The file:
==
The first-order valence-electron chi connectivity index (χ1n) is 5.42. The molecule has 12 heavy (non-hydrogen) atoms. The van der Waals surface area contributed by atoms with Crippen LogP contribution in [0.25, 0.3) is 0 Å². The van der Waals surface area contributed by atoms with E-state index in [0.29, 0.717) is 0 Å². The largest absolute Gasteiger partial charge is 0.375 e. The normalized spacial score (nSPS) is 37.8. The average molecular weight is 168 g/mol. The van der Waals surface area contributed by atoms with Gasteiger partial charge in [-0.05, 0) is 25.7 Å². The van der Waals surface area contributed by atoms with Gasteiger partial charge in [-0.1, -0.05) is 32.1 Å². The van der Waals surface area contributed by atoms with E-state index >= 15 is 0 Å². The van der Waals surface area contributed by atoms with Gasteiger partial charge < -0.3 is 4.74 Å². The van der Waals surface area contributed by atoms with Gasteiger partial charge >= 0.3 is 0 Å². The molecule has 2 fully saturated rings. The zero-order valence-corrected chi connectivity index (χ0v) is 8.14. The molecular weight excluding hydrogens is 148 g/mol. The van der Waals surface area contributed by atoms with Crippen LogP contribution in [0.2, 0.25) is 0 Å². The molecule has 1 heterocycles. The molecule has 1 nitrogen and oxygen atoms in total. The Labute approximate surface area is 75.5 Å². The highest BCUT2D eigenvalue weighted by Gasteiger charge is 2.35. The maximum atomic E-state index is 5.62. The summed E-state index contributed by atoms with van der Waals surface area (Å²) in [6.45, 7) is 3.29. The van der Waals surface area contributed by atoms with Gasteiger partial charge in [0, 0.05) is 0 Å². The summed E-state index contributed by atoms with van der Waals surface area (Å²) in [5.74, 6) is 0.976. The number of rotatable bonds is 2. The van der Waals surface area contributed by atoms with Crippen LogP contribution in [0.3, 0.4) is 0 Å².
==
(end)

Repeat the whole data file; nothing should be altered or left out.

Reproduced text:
The first-order valence-electron chi connectivity index (χ1n) is 5.42. The molecule has 12 heavy (non-hydrogen) atoms. The van der Waals surface area contributed by atoms with Crippen LogP contribution in [0.25, 0.3) is 0 Å². The van der Waals surface area contributed by atoms with E-state index in [0.29, 0.717) is 0 Å². The largest absolute Gasteiger partial charge is 0.375 e. The normalized spacial score (nSPS) is 37.8. The average molecular weight is 168 g/mol. The van der Waals surface area contributed by atoms with Gasteiger partial charge in [-0.05, 0) is 25.7 Å². The van der Waals surface area contributed by atoms with Gasteiger partial charge in [-0.1, -0.05) is 32.1 Å². The van der Waals surface area contributed by atoms with E-state index >= 15 is 0 Å². The van der Waals surface area contributed by atoms with Gasteiger partial charge < -0.3 is 4.74 Å². The van der Waals surface area contributed by atoms with Gasteiger partial charge >= 0.3 is 0 Å². The molecule has 2 fully saturated rings. The zero-order valence-corrected chi connectivity index (χ0v) is 8.14. The molecular weight excluding hydrogens is 148 g/mol. The van der Waals surface area contributed by atoms with Crippen LogP contribution in [0.2, 0.25) is 0 Å². The molecule has 1 heterocycles. The molecule has 1 nitrogen and oxygen atoms in total. The Labute approximate surface area is 75.5 Å². The highest BCUT2D eigenvalue weighted by Gasteiger charge is 2.35. The maximum atomic E-state index is 5.62. The summed E-state index contributed by atoms with van der Waals surface area (Å²) in [6.45, 7) is 3.29. The van der Waals surface area contributed by atoms with Gasteiger partial charge in [0, 0.05) is 0 Å². The summed E-state index contributed by atoms with van der Waals surface area (Å²) in [5.74, 6) is 0.976. The number of rotatable bonds is 2. The van der Waals surface area contributed by atoms with Crippen LogP contribution in [0.3, 0.4) is 0 Å².